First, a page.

Sam let out a louder, sharper cry that pierced her to the soul. Even he knew something was different tonight. Her breasts ached with his cry. They hadn’t brought the breast pump either, and they were never this late.
Her breathing accelerated.
Since the first day when they brought her here, she’d struggled against panic attacks. She would not succumb now.
Willing her heart to still, she wiped sweat from her brow with the sleeve of her shirt. Sam cried out again, more muted, further away. They weren’t bringing him to her. Then a car door slammed again.
Putting an ear against the door, she leaned into it, listened for her baby’s cry. Silence.
What could she do to free them? A wave of anguish swept over her—anguish mixing with fear as she put a hand to her mouth to keep from crying out.
The darkness felt oppressive, desperation had her shrinking into herself.
“Sam,” she whispered.
But Sam was quiet now. Had he drifted off to sleep? Did he miss her?
Her captor’s voices grew louder. Who were these monsters? They hadn’t hurt her physically, but the emotional abuse was sheer torture. She was only allowed a few times a day to hold and nurse Sam, too few for her to bear.
Silently, she forced herself to scramble up, stumble her way back to the bed, to lie down and pretend sleep.
A few seconds later, the door opened. Light spilled in when the man and woman came toward her. Her heart pounding, Kayla willed her breathing to sound normal.
“She’s out,” the female said. “The pills will keep her that way the rest of the night.”
“Good,” the male answered. “We don’t need problems tonight.”
Sleeping pills? Why?
Kayla opened her eyes to slits. Light from the open doorway gave her a good view of them. They smelled of oranges. Oranges! They’d fed them to her every day. Forced her to eat them, even left a bowl of them in her room. “For the vitamin C and calcium your baby needs,” they’d told her. And they must have eaten a dozen a day themselves because their hands, their breath reeked of the citrus smell. She struggled to keep from gagging. She’d never eat another orange as long as she lived.
The woman pulled down her surgical mask. For the first time, Kayla saw her face and memorized her features. Short gray hair was tied in an untidy knot on the top of her head. Her eyes a dark color, brown or black maybe, an oversized nose and thin lips. She was around five foot four or five and slightly overweight. From the way the woman took care of her, Kayla thought her a trained nurse. But why would a nurse be involved in a kidnapping?
“What are they going to do with her?” the woman asked.
“Not our concern. The baby’s gone. She’s sedated. We’re almost done. She’s the next guy’s worry. Let’s finish. We don’t want to be here even a minute after ten.”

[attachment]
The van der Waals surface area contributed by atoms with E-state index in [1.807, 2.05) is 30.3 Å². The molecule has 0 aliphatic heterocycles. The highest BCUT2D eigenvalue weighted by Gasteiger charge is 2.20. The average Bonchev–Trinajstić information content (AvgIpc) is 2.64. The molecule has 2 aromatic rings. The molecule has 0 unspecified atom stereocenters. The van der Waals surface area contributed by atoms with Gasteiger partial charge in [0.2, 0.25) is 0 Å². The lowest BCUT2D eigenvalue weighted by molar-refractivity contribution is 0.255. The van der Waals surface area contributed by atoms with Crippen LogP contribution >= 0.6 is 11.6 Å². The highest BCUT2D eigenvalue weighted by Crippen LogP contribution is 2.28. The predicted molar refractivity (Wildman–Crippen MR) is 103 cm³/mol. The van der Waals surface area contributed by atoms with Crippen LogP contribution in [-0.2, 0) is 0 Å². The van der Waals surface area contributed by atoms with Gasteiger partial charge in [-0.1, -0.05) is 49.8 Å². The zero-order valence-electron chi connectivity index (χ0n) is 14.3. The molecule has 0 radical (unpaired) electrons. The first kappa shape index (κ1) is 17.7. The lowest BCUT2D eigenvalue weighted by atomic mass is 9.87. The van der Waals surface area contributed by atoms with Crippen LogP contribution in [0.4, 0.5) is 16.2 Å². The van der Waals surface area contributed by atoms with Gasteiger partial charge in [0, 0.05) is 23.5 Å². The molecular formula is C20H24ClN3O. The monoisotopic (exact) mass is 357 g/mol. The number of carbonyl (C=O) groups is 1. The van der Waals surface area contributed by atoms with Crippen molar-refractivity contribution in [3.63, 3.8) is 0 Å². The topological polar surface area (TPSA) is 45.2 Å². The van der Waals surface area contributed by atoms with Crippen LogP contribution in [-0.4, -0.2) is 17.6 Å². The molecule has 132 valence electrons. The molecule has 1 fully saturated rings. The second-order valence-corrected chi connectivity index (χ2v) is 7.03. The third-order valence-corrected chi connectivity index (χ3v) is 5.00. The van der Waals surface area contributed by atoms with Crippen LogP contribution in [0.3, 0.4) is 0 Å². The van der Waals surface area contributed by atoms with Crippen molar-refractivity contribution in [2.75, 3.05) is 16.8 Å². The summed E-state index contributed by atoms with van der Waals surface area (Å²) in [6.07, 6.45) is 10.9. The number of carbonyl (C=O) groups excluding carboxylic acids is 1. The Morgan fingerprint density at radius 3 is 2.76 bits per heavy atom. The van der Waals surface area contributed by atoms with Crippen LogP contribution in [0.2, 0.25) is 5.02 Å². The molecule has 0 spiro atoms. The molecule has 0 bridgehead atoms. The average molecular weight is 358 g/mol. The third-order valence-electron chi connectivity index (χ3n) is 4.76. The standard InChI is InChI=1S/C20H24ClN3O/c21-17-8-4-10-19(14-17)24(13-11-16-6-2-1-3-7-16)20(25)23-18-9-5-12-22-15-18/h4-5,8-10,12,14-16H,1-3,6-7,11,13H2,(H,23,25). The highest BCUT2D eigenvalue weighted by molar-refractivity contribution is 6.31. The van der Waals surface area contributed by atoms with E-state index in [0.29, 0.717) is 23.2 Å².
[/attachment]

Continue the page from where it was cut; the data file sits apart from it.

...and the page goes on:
Sam was gone? Dear God. Where was he? Her heart tripped faster. And what happened at ten o’clock? She strained to hear Sam’s cry. Even a little hiccup. Nothing. It took every ounce of willpower she possessed to lie still when she wanted to jump up and attack them.
The car! No! Her heart roared. They wouldn’t.
She willed her limbs to remain limp.
“Will they let her go?” the woman asked.
The guy chuckled. “Would you? She’s the only one who might look for the brat.”
One of them lifted her wrist. It wasn’t easy to pretend sleep when she wanted to fight, but she let her arm drop to the bed. “She’s out of it.”
Kayla kept her eyes shut.
“She isn’t going anywhere. Not after the pills we gave her.”
The woman mumbled, “To tell the truth, I didn’t think my job description included murder.”
Kayla’s heart sputtered to a stop then began again, an erratic pounding so loud she was sure they heard.
“Our hands are clean,” the man said.
Kayla opened her eyes to slits again and watched. The woman didn’t like what was going on; the man didn’t seem to care. A shudder crept up her spine. Stay still. Don’t move a muscle. The man walked into the light, but didn’t remove his mask. She’d already memorized everything she could about him. He wore his dirty blond hair in a ponytail; acne scars across his forehead were probably on the rest of his face, too.
For the next ten minutes, the man and woman sprayed some kind of cleaner on every surface then wiped it down. Going into the bathroom, they did the same. The smell of bleach mixed with orange. Her stomach rolled.
They were talking and laughing as they cleaned the bathroom. How could they? Sam was gone and they’d tried to drug her. But the door was open. Now was her chance.
Without making a sound Kayla moved off the bed, picked up her shoes and slipped out the door. Shutting the door quietly, she twisted the lock. Let them see how it felt to be a prisoner.
“Thank you, God! Thank you. Thank you.”
Free now, she had to find Sam. Maybe she’d heard wrong. Maybe he was asleep. She would grab him and go to the police. They would find out who these people were and put them where they belonged.
She put on her sneakers as fast as her trembling fingers allowed, then searched through the small house, barely noting the shabby furnishings, the cracked paint or the threadbare carpet. Sam was gone! She had heard correctly. Someone had taken her baby.
The only thing she found was a small book of matches tucked down by the arm of a chair. She stuck it in her pocket.
Dizziness washed over her. Where had they taken Sam? Who had him now?
“Let us out!” the man yelled. Fists pounded on the door. A booted foot kicked at it. Most bedroom doors were made of wood and had the lock on the inside. This one had a new lock on the outside.
“How does it feel?” Kayla called back as she went to stand on the other side of the door. “If you tell me where they took my baby, I’ll open the door.”